Public health and women’s autonomy collided with religion last week. Elders in the Catholic Church were incensed as the regulations implementing the federal healthcare law would have required institutions affiliated with the Church (but not the Church itself) to provide health plans covering contraception. The rules (part of the normal regulation-writing process that comes after a sweeping law is enacted) would not have forced the Church or its clergymen to hand out birth control; they only would have required Catholic-affiliated schools, hospitals, and universities to play by the rules everyone else has to follow, and provide for full healthcare coverage for women.
The Obama administration, under fire as the health issue turned into a political issue, offered a compromise: health insurance companies would have to provide the free birth control to the female employees (some of whom are not even Catholic), but the religious-affiliated institutions would not have to pay for it.
It was a dodge of sorts, to be sure, but it gave the bishops the cover they needed to maintain the Catholic Church standard opposing contraception. Still, it was a generous compromise. And now the bishops are suggesting it is not enough, citing “serious moral concerns” about the compromise, particularly as it might apply to entities that self-insure.
That, on its own, is a bit of a stretch. The Church, after all, has given marriage annulments to politically-connected people who had not only been married for years, but have had children. If that’s not an inartful dodge around the Church rule forbidding divorce, nothing is. And while it’s probably not helpful to resurrect the painful episode of the decades of child sexual abuse by priests and the failure of the Church to stop them, it’s also true that the institution of the Church is still rebuilding its “moral” brand.
Picking a fight with the Obama administration does nothing to advance that goal. Nor does it improve the Church’s power over its own flock—98 percent of whom have used birth control. Government should indeed protect religious freedom, which is why no one’s asking priests to marry same-sex couples or forcing Catholic hospitals to perform abortions. But what the Church is dangerously close to doing is an equally invasive reverse: asking the government to try to enforce a rule the Church has been wildly unsuccessful in imposing on its own members.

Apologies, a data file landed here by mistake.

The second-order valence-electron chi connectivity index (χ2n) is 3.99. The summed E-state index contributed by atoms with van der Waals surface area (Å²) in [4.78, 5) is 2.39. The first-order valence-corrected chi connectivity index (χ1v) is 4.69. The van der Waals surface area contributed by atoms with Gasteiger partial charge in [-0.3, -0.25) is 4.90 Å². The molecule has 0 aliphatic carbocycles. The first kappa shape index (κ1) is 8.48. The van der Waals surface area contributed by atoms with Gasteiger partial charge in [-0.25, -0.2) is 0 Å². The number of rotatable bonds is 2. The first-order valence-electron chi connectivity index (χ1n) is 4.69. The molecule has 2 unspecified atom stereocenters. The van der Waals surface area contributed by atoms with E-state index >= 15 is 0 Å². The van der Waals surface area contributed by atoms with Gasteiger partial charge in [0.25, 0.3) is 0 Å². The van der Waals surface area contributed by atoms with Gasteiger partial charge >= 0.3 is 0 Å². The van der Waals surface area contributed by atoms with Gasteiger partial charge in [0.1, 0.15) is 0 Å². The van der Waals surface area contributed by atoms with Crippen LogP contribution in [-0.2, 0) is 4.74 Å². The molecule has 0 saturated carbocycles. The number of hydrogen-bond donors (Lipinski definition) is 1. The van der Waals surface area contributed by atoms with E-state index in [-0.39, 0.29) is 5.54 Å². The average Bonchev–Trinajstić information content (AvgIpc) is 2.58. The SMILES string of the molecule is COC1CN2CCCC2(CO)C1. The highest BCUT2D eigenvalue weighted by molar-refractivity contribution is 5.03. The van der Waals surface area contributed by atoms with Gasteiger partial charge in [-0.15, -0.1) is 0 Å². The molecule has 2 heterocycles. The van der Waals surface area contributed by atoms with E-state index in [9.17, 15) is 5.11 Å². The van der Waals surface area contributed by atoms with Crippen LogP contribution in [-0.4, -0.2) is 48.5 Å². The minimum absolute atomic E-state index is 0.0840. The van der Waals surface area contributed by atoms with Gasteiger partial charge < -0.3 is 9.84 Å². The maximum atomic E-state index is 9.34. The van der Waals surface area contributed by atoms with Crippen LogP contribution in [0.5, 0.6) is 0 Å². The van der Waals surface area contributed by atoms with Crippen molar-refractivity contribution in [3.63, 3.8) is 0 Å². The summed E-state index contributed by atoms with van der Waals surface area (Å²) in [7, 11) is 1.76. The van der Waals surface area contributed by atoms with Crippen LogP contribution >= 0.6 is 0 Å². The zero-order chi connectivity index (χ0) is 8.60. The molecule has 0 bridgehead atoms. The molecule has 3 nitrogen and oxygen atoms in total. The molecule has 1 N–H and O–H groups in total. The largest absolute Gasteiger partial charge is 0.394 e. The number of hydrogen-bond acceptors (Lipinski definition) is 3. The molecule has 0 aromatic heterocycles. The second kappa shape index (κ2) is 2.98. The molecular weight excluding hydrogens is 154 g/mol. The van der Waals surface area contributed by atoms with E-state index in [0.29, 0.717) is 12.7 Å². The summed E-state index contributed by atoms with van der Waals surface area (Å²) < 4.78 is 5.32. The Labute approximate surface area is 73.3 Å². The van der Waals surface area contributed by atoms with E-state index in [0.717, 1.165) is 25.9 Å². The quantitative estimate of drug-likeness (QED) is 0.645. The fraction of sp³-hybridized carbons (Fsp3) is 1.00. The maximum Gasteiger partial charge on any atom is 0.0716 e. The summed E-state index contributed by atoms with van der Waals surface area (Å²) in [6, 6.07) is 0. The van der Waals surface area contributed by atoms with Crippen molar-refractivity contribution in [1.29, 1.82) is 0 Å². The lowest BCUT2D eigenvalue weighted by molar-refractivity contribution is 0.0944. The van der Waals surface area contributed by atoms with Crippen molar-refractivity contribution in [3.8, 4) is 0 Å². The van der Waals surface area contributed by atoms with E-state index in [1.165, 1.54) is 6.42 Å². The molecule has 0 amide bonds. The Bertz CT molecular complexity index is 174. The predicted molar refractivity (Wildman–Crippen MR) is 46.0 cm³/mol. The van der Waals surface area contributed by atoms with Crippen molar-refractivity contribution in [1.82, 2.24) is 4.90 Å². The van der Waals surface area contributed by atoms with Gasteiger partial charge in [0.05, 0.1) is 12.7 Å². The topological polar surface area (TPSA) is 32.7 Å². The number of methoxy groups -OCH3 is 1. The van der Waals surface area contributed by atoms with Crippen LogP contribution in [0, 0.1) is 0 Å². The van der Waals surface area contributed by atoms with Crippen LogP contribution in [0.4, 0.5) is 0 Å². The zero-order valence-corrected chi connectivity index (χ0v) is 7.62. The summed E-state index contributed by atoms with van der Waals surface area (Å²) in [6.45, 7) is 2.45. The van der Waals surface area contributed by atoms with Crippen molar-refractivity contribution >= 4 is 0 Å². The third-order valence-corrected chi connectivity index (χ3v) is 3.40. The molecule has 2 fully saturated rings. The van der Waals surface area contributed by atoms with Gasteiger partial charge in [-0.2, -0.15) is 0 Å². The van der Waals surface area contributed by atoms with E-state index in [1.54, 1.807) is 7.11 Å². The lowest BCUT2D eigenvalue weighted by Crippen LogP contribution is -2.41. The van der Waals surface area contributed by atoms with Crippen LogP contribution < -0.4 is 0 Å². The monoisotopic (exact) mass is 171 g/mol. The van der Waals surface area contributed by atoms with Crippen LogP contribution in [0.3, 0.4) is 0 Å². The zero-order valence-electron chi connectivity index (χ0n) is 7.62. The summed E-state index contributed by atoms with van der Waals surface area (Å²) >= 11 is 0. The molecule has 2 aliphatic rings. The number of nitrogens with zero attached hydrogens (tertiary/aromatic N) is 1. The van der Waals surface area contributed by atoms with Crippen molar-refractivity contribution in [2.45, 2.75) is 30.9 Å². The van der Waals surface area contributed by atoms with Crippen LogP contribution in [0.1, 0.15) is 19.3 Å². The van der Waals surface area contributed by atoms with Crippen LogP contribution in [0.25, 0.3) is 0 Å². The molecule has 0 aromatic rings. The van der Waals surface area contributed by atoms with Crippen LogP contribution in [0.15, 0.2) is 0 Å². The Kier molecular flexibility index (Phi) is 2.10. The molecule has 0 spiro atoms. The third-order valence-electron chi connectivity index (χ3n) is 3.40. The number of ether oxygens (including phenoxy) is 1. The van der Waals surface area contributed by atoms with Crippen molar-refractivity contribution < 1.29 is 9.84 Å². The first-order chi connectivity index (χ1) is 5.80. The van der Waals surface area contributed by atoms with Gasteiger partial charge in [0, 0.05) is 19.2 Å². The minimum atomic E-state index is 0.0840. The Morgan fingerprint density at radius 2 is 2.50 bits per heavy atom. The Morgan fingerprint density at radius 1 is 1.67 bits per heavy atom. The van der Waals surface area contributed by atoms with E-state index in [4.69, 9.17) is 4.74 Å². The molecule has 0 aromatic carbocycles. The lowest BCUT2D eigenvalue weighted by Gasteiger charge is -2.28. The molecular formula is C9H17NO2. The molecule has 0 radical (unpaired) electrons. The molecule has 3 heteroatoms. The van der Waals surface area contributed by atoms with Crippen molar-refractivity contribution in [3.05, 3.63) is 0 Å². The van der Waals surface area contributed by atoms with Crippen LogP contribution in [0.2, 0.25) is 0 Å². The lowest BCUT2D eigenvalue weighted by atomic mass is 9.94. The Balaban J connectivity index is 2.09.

There’s one clear reason why both the Church and the GOP presidential candidates have been raising the tired old accusations of the a war on Catholicism (an allegation that is extremely insulting to Catholics, to whom faith in God is sincere and unshakeable—certainly not threatened by a coworker getting free birth control pills). It’s an election year, so it’s prime time for making hyperbolic and incendiary accusations that have little basis in fact. Social issues have been largely absent from the campaign so far, and for a reason: the economy has been so bad that it was enough of an issue for GOP candidates to run on. But now that the unemployment rate is creeping slowly down and the stock market is stabilizing, the economy may retreat somewhat as an issue. And that leads candidates to insert wedge issues like the contraception debate.
Remarkably, opponents of the Obama administration rule, along with self-described liberal pundits, are convinced that the “Catholic vote” will rise up against Obama in the fall. That analysis assumes that all Catholics vote according to their Church’s dictates, which is absurd, especially in this case. If nearly all Catholics use birth control, why on earth would they vote against a president who tried to make access to birth control easier? Those who are that upset about contraception weren’t planning to vote for this president, anyway.
There will be more social issues raised during this election year, especially after the GOP nomination is sealed. But the contraception debate is a phony one.
By: Susan Milligan, U. S. News and World Report, February 13, 2012